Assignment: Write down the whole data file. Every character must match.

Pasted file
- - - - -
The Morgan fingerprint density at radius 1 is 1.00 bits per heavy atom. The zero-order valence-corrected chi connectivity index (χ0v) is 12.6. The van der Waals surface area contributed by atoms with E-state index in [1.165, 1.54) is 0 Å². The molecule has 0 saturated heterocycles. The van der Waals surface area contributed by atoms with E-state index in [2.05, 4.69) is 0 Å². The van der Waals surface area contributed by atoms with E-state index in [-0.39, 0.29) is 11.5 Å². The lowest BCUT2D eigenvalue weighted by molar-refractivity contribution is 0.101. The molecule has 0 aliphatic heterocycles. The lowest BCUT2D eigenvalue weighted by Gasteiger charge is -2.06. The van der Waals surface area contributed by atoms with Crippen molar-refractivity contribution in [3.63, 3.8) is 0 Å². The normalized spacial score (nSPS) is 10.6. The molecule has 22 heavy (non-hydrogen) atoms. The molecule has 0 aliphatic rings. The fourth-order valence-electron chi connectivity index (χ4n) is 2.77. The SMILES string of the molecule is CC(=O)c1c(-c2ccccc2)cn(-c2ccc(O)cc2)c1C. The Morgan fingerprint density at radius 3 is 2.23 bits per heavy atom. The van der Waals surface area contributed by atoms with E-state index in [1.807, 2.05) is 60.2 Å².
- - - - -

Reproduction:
The Morgan fingerprint density at radius 1 is 1.00 bits per heavy atom. The zero-order valence-corrected chi connectivity index (χ0v) is 12.6. The van der Waals surface area contributed by atoms with E-state index in [1.165, 1.54) is 0 Å². The molecule has 0 saturated heterocycles. The van der Waals surface area contributed by atoms with E-state index in [2.05, 4.69) is 0 Å². The van der Waals surface area contributed by atoms with E-state index in [-0.39, 0.29) is 11.5 Å². The lowest BCUT2D eigenvalue weighted by molar-refractivity contribution is 0.101. The molecule has 0 aliphatic heterocycles. The lowest BCUT2D eigenvalue weighted by Gasteiger charge is -2.06. The van der Waals surface area contributed by atoms with Crippen molar-refractivity contribution in [3.63, 3.8) is 0 Å². The normalized spacial score (nSPS) is 10.6. The molecule has 22 heavy (non-hydrogen) atoms. The molecule has 0 aliphatic rings. The fourth-order valence-electron chi connectivity index (χ4n) is 2.77. The SMILES string of the molecule is CC(=O)c1c(-c2ccccc2)cn(-c2ccc(O)cc2)c1C. The Morgan fingerprint density at radius 3 is 2.23 bits per heavy atom. The van der Waals surface area contributed by atoms with E-state index in [1.807, 2.05) is 60.2 Å².